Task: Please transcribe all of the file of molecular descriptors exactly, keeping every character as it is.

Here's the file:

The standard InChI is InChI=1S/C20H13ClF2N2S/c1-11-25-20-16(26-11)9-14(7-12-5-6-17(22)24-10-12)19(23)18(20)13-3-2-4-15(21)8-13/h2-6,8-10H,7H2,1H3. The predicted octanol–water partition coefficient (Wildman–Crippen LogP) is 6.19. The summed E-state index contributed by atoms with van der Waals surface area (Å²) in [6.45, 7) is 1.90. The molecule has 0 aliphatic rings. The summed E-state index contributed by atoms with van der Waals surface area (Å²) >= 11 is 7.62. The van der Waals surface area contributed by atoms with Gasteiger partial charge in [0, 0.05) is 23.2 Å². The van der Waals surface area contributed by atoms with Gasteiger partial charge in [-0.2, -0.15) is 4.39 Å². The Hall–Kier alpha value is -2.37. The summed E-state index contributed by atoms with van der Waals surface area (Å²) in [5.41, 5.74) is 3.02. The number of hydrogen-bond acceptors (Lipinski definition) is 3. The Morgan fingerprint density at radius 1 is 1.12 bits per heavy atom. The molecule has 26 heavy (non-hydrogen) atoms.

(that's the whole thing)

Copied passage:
The standard InChI is InChI=1S/C20H13ClF2N2S/c1-11-25-20-16(26-11)9-14(7-12-5-6-17(22)24-10-12)19(23)18(20)13-3-2-4-15(21)8-13/h2-6,8-10H,7H2,1H3. The predicted octanol–water partition coefficient (Wildman–Crippen LogP) is 6.19. The summed E-state index contributed by atoms with van der Waals surface area (Å²) in [6.45, 7) is 1.90. The molecule has 0 aliphatic rings. The summed E-state index contributed by atoms with van der Waals surface area (Å²) >= 11 is 7.62. The van der Waals surface area contributed by atoms with Gasteiger partial charge in [0, 0.05) is 23.2 Å². The van der Waals surface area contributed by atoms with Gasteiger partial charge in [-0.2, -0.15) is 4.39 Å². The Hall–Kier alpha value is -2.37. The summed E-state index contributed by atoms with van der Waals surface area (Å²) in [5.41, 5.74) is 3.02. The number of hydrogen-bond acceptors (Lipinski definition) is 3. The Morgan fingerprint density at radius 1 is 1.12 bits per heavy atom. The molecule has 26 heavy (non-hydrogen) atoms.